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Greening the Reserve Study

Enhanced Reserve Fund Study can help Associations become more Efficient and Sustainable. 

People change. Markets change. Condos change. Many established condo complexes in Maine want to look outside the box and not automatically replace their common assets with what they have lived with for the last 20 or 30 years. Associations are now using a more sophisticated maintenance plan, namely, an ‘enhanced’ reserve fund study to seek new ways to become more efficient and sustainable.

In the past, boards once sought only the counsel of accountants and attorneys for their reserve fund needs.   Now, more boards than ever are seeking help from engineers, architects, and contractors to plan their future.  The purpose of this expanded or broadened search for information is to add consultants who know what needs to be done to maintain a building complex - and most importantly, how to get it done at the right price.  In addition, with the use of an ‘enhanced’ reserve study, the board has more than a replacement-in-kind option to consider, but also upgrades to take advantage of modern materials or more energy efficient components.

One force driving this trend is the emergence in Maine of retirement communities and 55+ condominiums featuring more natural and sustainable themes and amenities including the provision of access to nature trails; on-site food prepared from local organic farms; composting; and use of green cleaning and maintenance products.  Some communities have even developed programs for the responsible disposal of medications.

This movement is not just for aging boomers but also young millennials and first time condo buyers who want their unit’s floors, walls, countertops, and insulation to be of more natural products like bamboo, cork, cotton, and quartz.  They want their home environment free of ozone depleting agents like chlorofluorocarbon gas and carcinogenics like polyvinyl chloride.

Instead of replacing their current street and interior light fixtures with the same type of lamp they want to upgrade to LED type fixtures.  When major renovation projects are planned they want their engineer to develop job specifications for the construction bidding to include a requirement for recycling demolition materials such as doors; vinyl windows; cabinetry; appliances; and laminate countertops.  In some case instructing the renovation contractor to send the discarded material to organizations such as Habitat for Humanity.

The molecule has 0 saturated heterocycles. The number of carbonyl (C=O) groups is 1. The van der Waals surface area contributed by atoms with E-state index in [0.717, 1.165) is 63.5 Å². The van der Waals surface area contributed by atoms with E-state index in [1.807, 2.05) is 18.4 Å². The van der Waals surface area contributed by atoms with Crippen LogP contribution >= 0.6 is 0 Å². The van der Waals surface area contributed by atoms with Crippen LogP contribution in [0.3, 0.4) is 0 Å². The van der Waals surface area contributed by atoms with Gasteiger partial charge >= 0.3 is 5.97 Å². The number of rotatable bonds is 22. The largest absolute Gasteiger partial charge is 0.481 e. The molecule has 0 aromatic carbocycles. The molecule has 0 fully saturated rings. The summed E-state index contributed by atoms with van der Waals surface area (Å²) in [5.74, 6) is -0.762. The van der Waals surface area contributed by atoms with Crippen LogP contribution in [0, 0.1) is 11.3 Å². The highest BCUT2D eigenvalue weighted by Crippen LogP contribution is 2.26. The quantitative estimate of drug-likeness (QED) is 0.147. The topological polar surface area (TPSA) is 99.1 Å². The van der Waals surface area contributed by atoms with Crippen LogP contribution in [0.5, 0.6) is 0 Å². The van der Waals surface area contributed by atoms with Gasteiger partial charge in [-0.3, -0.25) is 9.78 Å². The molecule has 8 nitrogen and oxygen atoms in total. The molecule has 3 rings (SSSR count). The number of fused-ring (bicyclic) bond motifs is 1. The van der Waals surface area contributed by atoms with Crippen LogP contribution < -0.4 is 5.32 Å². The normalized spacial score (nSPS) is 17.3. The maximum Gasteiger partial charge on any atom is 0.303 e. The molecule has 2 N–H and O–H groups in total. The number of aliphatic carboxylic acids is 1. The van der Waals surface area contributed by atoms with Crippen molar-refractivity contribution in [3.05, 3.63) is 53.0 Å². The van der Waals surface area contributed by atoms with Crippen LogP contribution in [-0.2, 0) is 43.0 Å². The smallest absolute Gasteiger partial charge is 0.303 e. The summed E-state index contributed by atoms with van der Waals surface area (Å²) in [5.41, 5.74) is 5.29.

This trend has not been lost on major condo developer marketing staff.  We noted a recent flyer for a large retirement community north of Portland referring to their complex as “a 635-acre oasis of natural beauty and community with an unprecedented incorporation of conservation.”  The fact the brochure did not feature tennis courts and other standard amenities speaks to the future, and when communities do tout these features it will be like the new Falmouth complex hosting an indoor lap swimming pool heated by solar panels.

And speaking of solar panels, it has not gone unnoticed the political battle going on in Maine about the future of solar power for community solar farms and individual residential solar panels. After months of negotiations and compromises from all interested parties, a bi-partisan bill was put forth from the Maine legislature for a cutting-edge method of accounting for the cost of energy produced by solar panels to replace the current restricted ‘net-metering’ form of selling excess solar generated electrical power back to the grid.  Maine’s governor vowed to veto the bill as he deemed its subsidy program to be unfair to most electrical rate payers.  After much debate, this bi-partisan bill was defeated by falling short by two votes in May, 2016.  Though this was a surprise to many, what would be even more of a surprise to some would be the discovery of the two strongest allies to the governor’s position were the two largest residential solar panel installers in the country, as they did not want this elimination of ‘net-metering’ to be established in Maine and become a trend across the country.

Changes are indeed coming on the wind.  Just like solar power, new technologies are being developed to harvest the wind for use by condos to provide electricity for a variety of common element needs.  These new wind mills are not the huge towers you see on top of mountain ridge tops but rather compact screw-like blades and units no larger than a TV dish antenna.  But to incorporate these new features into future planning, an association will need an ‘enhanced’ reserve study to expand the condo’s capital reserve horizons.    

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Article written by Jack Carr, P.E., R.S., LEED AP, Criterium Engineers

Published in Condo Media, July, 2016

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